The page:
Giannarelli v Wraith.

Essay by Kathleen564College, Undergraduate May 2003

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Giannarelli v Wraith

The case of Giannarelli v Wraith raises many questions concerning duty of care to clients and the immunity of certain members of the legal society to negligence within the court and within circumstances directly related to their performance in court. In this example the counsel had been accused of negligence in his handling of relevant information during and proceeding the hearing and the plaintiff claimed that had it not been for this negligence the outcome of the trial would have been different. Most prominently, the legal issues involved in the case are that of immunity of legal practitioners from certain rules of negligence as well as the authority of the law. Lesser issues of concern include the cab rank theory and efficiency of the administration of Justice.

Limited immunity is something which is extended to not only people practicing in a legal court but also to those in parliament for the purpose of ensuring confidence to act upon individual judgement rather than being in fear of litigation.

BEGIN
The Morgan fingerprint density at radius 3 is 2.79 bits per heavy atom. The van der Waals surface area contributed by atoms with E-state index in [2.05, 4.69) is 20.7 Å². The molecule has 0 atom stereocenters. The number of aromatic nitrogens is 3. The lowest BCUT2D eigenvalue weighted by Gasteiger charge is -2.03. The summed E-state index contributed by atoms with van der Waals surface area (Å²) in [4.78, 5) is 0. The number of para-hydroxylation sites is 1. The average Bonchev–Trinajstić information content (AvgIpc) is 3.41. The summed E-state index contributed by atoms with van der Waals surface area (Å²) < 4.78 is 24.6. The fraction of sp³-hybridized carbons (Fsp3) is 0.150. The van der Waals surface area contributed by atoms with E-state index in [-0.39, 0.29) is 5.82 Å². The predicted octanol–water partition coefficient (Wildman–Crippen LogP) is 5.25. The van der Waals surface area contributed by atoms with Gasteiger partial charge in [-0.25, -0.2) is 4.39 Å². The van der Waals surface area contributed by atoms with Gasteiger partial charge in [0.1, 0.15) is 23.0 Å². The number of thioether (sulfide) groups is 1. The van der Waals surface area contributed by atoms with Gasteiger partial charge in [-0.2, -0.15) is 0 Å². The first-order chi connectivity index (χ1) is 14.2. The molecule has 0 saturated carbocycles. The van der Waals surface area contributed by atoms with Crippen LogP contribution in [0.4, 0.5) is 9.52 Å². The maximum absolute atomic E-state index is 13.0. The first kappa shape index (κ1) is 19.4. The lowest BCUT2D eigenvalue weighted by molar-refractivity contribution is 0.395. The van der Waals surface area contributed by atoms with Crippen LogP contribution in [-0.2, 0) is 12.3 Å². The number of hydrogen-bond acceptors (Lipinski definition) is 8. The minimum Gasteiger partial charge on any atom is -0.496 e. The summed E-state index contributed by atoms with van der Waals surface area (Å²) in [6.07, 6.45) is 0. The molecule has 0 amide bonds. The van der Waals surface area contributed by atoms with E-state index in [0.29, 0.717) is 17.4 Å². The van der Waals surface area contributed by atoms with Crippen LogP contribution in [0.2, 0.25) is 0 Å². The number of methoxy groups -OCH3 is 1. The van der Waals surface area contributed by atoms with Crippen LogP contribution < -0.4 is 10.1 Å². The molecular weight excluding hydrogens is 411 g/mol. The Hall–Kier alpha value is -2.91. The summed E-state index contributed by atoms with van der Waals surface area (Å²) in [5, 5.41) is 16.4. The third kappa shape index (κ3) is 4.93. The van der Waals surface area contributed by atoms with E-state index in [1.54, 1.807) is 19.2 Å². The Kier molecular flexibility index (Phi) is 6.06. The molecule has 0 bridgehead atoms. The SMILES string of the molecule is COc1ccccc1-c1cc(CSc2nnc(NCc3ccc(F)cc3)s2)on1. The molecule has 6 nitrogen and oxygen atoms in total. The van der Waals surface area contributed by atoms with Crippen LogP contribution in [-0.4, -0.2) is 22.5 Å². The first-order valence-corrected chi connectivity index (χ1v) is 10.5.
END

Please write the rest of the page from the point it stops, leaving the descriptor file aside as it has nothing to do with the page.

In a counsels case it is seen to be imperative that he/she has the ability to make educated and rational decisions regarding inclusions and omissions to the proceedings. Without such the counsel fails in their duty to the court as an instrument of justice as well as creating an inefficient system where all information, relevant or not, would be included out of fear of litigation. Furthermore, without a certain degree of immunity to negligence a counsel may be inclined to be more particular about which cases are pursued hence limiting the availability of the law to the general public. It is the immunity that protects a counsel's ability to perform their duty to their client and to the court without such fears and therefore such immunity should be protected in...